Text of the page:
Two constituencies in Central Europe are essential to countering authoritarian tendencies in the region—and preventing centrist voters from being pushed toward the anti-EU fringe.
The 2019 presidential and parliamentary elections in Ukraine are not about reform and ending corruption but about the influence of the oligarchs.
A selection of experts answer a new question from Judy Dempsey on the foreign and security policy challenges shaping Europe’s role in the world.
A pact between Kiev and the leaders of Kharkiv in eastern Ukraine has limited violence and ensured stability, but at the cost of keeping in place corrupt governing practices and forestalling reform.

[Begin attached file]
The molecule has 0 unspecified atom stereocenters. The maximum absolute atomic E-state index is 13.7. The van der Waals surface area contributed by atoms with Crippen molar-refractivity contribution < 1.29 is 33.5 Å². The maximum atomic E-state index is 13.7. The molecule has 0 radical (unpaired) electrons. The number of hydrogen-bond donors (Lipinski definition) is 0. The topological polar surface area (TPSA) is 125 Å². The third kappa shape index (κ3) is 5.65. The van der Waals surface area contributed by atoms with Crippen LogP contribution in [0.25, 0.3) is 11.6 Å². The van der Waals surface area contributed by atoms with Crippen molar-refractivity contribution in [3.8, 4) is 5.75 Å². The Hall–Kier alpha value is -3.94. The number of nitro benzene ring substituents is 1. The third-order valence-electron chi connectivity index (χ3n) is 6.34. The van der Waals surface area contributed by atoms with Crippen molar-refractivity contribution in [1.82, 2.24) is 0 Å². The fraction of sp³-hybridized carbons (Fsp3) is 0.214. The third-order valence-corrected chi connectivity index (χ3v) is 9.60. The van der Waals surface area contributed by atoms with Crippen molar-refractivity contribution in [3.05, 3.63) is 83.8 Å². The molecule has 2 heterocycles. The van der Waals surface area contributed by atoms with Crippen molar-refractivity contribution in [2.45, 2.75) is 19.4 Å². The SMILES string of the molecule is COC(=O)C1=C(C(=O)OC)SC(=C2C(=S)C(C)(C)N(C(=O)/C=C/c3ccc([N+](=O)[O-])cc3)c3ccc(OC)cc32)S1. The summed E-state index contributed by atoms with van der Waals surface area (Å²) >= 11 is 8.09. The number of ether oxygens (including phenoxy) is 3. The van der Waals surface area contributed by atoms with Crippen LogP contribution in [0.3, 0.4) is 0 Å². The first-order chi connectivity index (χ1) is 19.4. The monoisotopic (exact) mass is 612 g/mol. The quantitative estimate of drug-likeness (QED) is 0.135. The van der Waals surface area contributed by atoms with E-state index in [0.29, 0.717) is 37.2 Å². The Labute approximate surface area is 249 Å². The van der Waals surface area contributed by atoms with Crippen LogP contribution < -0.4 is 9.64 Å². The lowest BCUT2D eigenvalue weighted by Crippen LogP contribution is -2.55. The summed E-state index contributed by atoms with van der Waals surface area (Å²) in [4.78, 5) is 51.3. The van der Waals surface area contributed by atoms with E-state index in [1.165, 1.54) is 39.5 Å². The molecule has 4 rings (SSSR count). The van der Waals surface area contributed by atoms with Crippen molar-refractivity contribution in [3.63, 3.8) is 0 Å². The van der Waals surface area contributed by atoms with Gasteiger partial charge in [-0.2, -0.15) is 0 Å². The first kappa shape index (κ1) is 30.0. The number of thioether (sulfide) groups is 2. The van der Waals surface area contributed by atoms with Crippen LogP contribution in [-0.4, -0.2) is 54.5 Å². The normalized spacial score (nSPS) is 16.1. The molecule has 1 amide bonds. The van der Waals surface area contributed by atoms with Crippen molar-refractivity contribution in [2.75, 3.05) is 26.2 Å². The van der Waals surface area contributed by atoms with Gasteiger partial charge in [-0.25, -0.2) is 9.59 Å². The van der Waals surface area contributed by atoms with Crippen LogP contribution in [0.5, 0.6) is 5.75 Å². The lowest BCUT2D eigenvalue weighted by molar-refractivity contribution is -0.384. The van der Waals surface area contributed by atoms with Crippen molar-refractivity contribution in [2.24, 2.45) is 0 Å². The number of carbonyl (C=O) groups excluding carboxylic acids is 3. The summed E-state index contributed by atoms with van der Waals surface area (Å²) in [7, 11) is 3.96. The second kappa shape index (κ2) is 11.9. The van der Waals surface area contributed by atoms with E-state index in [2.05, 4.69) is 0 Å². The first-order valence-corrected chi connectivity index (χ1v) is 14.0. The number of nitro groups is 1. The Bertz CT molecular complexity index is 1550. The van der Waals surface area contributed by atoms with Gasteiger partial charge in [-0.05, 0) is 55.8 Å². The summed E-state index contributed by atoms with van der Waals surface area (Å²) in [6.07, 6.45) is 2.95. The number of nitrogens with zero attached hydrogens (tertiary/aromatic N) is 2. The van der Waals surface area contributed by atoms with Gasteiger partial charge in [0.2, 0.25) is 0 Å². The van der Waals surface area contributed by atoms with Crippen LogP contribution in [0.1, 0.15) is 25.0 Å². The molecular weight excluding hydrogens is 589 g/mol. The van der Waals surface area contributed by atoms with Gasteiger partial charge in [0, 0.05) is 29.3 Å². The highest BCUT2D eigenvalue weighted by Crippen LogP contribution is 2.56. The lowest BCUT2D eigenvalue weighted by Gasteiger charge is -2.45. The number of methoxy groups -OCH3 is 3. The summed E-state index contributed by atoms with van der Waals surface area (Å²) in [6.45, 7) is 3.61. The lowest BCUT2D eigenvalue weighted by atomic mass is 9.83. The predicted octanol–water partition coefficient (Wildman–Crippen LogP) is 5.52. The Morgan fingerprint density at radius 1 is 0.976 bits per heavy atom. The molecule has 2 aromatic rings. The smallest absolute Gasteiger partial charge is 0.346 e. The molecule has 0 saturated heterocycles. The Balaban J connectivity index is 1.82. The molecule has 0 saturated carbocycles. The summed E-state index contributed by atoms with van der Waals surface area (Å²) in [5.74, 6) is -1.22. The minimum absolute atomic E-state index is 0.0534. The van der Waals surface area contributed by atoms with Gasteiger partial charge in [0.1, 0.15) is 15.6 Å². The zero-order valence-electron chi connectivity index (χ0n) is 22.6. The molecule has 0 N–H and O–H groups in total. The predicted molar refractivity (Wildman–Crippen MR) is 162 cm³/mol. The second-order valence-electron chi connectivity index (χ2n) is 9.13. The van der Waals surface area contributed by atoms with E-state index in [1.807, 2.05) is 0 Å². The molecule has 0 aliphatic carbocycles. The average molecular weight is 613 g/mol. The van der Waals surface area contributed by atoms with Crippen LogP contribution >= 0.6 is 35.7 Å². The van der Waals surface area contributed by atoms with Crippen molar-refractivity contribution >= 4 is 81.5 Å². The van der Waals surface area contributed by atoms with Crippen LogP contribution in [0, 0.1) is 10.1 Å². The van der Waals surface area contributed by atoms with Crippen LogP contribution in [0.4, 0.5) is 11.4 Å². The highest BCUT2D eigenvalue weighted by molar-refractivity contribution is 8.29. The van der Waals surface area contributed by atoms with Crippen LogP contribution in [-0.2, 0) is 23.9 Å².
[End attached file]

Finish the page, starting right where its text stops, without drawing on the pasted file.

President Donald Trump, his opponents in the United States, and his critics in Europe have found common cause: opposing the planned Nord Stream 2 pipeline that would transport Russian natural gas to Germany. All sides are in rare agreement, but they are all misguided in their own ways.
The State Department and USAID can pursue an array of internal and external initiatives to combat corruption globally, especially in countries that have faced recent political transitions.
European democracy is in decline, as increasingly authoritarian leaders undermine the post–Cold War liberal order by targeting media freedom, individual rights, and the rule of law.
Public anger at corruption has become perhaps the most powerful driver of political change around the world.
The forgotten war in eastern Ukraine is intensifying again.
Chinese capital originally destined for the United States switches to the European continent, making transatlantic collaboration more essential.